The History of Fibromyalgia

Let’s take a look at where the diagnosis of fibromyalgia started and the developments over the years.


Fibromyalgia is often thought of as a new diagnosis! Stigma often results in people thinking that fibromyalgia is just a name which has been thrown on a group of symptoms that doctors can give when they can’t figure out what else is wrong. These misconceptions are damaging and far from true. 

Fibromyalgia is a valid diagnosis in its own right, and is far from a new disorder; it actually has a long history, as explained here, “Its definition and content have changed repeatedly in the 110 years of its existence.”

Rheumatism in 1592

All the way back to 1592 mentions of muscular pain and stiffness can be found in literature and scientific studies. Back then, medical professionals didn’t have all of the equipment and technology that we do now, so often there weren’t as many specific and individual names for diagnoses. In 1592, a  French doctor called Guillaume de Baillou, came up with the name ‘Rheumatism’, which was a term then used to describe muscular pain that didn’t come from an injury. This would have covered chronic conditions including many forms of arthritis and fibromyalgia.

The next development came when doctors started to use the term ‘muscular rheumatism’ in reference to conditions that didn’t cause what they defined as deformity, or a change in the structure of the body. For example, osteoarthritis wears down the cartilage around the bone, so is actually changing the shape of the joint, whereas with fibromyalgia, there aren’t physical changes caused to the body.

Discovering the tender points

A Scottish surgeon named William Balfour was the first to start developing theories to help doctors understand this sort of pain; in 1815 he realised that there were tender points around the body which were more reactive to pain and which indicated this type of muscular rheumatism. These tender points were used more recently to diagnose fibromyalgia, although now this is not a definitive indication of the disorder. William started to understand that inflammation played a key part in this type of pain. This study explains that, “Balfour (1816) noted indurated nodules, tender on pressure, with pains radiating out to surrounding areas, treatment being by ‘friction, percussion and compression’ to these nodules.”

Later down the line in 1880, a doctor from France called Francios Valleix started to theorize that pain was travelling from these tender points and that it was affecting other areas of the body; he named this ‘neuralgia’. Around that time scientists were doing a lot more research into this type of pain; they considered theories such as the problem coming from the actual muscle itself as well as the nervous system being overactive; this could align with what we now know today is central sensitization.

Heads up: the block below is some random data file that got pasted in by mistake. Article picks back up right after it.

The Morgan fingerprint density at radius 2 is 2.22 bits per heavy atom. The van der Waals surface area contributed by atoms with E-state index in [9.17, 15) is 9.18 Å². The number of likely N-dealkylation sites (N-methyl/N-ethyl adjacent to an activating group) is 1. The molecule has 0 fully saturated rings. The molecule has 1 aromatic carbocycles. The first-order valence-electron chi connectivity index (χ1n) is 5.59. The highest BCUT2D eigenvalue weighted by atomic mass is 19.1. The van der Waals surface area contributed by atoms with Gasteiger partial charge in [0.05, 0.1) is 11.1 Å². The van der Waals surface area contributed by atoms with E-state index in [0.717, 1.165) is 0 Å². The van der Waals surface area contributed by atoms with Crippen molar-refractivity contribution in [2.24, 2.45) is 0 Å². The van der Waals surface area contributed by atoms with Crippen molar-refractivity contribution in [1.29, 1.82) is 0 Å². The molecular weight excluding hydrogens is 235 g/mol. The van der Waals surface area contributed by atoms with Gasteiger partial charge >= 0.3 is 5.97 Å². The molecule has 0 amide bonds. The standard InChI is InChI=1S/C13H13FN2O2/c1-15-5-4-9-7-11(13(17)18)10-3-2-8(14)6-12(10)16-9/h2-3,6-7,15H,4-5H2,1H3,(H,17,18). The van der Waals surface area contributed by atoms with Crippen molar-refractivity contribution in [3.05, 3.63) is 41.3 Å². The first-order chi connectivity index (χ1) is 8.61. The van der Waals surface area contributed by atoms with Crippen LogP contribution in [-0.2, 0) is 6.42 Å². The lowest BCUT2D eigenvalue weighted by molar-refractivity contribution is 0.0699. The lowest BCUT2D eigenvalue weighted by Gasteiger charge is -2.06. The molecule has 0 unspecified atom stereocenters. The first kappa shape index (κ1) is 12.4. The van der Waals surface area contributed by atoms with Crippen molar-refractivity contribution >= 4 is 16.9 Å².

Sir William Gowers and Fibrositis

As we moved into the 1900’s, the symptoms of fibromyalgia were given other names. In 1904, the name ‘fibrositis’ was presented by Sir William Gowers from Britain, and this would be the name that remained in use for many years to follow as explained here. The symptoms for fibrositis match those of fibromyalgia very accurately; they are described as pain, sensitivity to pressure, fatigue, problems with sleep, sensitivity to temperature and a flaring in symptoms after activity.

In 1913, rest was thought to be helpful for chronic pain, which is understandable as when the body is in pain it’s usually injured. Now we understand that exercise is important in treating pain, but then this understanding was not developed. This study from 1913 explains that, “confinement to bed may be necessary, and it is important to recognize the beneficial influence of rest in such cases.” In later stages of the treatment, light exercise was recommended, “The exercises should be performed on rising in the morning, and should not occupy more than from ten to fifteen minutes.”

Treatment often included electrodes to the painful areas, which thankfully is not used now, in a process called ionization. Heat was put onto the skin, then electric currents were used on top of the heat, which they believed reduced pain as explained here, “The strength of the current that should be employed varies with individual patients, but should range from 15 to 40 milliampires. The ionization lasts for twenty minutes, and should be repeated daily if the skin will stand the treatment’ otherwise it should be used on alternate days.” Other treatments in that era can still be incorporated today including massage, relaxation and a healthy diet.

The type of underwear that patients wore was thought to influence fibrositis, as well as where you lived! Medical professionals believed that living above good drainage and at a good elevation was important, which when you think about it could perhaps have reduced damp which would aggravate symptoms. However it was believed that where you lived could literally be the cause of fibrositis as stated here, “Many of the gravel sites lauded by house agents are veritable traps for the development of fibrositis.” 

Discovering psychological factors

As our knowledge of the nervous system started to develop in the early 1900s, we gained a deeper understanding of how our bodies produce and experience pain. During World War II, doctors began to realise that there was a significant emotional and stress related connection to pain. Soldiers who did not have injuries, inflammation or any sort of degeneration in their joints and muscles, were experiencing fibrositis. 

Doctors started to realise that these soldiers were going through a great deal of stress, fear and emotional turmoil; they understood that these emotional responses were causing and worsening the soldier’s pain. This started the ongoing confusion and debate in the scientific community between what was causing the symptoms, whether it was physical or psychological.

When 1949 came around, a leading rheumatology textbook emphasised the symptoms of fibrositis and talked about the theories around it’s cause. Along with a previous infection or physical injury, a significant step was that it also mentioned trauma and psychological factors.

Looking back we can see that the term fibrositis may have included a number of chronic pain diagnoses which now have individual names. An even more accurate set of symptoms that match what we know as fibromyalgia today came in 1968 from a researcher named Eugene F. Traut. He talked about widespread pain, including pain being present in various areas of the body in relation to the spinal axes, which you can see in the present day definition of fibromyalgia. He talked about aching, stiffness, fatigue, stomach problems, headaches, poor sleep, mental health issues such as anxiety (although then it was described as ‘being worry worts’), tender points and emotional influence.